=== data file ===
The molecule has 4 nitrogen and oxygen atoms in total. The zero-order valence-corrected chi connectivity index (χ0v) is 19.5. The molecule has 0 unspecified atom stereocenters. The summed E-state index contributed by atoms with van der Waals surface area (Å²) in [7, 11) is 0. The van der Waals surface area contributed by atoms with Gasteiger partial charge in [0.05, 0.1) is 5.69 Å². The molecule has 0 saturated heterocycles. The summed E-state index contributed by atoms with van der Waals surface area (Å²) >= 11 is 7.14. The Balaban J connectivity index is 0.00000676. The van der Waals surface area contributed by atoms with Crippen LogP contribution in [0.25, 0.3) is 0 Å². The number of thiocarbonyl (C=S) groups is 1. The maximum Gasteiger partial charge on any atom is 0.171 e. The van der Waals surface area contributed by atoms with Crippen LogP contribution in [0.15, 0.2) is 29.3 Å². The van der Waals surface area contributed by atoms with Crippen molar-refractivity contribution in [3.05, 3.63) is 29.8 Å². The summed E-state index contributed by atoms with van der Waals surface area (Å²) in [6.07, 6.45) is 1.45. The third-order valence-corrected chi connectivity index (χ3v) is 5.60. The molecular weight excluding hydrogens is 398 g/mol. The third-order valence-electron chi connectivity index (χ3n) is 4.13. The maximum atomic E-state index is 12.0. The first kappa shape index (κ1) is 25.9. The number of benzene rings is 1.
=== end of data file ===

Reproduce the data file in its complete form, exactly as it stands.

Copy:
The molecule has 4 nitrogen and oxygen atoms in total. The zero-order valence-corrected chi connectivity index (χ0v) is 19.5. The molecule has 0 unspecified atom stereocenters. The summed E-state index contributed by atoms with van der Waals surface area (Å²) in [7, 11) is 0. The van der Waals surface area contributed by atoms with Gasteiger partial charge in [0.05, 0.1) is 5.69 Å². The molecule has 0 saturated heterocycles. The summed E-state index contributed by atoms with van der Waals surface area (Å²) >= 11 is 7.14. The Balaban J connectivity index is 0.00000676. The van der Waals surface area contributed by atoms with Crippen LogP contribution in [0.25, 0.3) is 0 Å². The number of thiocarbonyl (C=S) groups is 1. The maximum Gasteiger partial charge on any atom is 0.171 e. The van der Waals surface area contributed by atoms with Crippen LogP contribution in [0.15, 0.2) is 29.3 Å². The van der Waals surface area contributed by atoms with Crippen molar-refractivity contribution in [3.05, 3.63) is 29.8 Å². The summed E-state index contributed by atoms with van der Waals surface area (Å²) in [6.07, 6.45) is 1.45. The third-order valence-corrected chi connectivity index (χ3v) is 5.60. The molecular weight excluding hydrogens is 398 g/mol. The third-order valence-electron chi connectivity index (χ3n) is 4.13. The maximum atomic E-state index is 12.0. The first kappa shape index (κ1) is 25.9. The number of benzene rings is 1.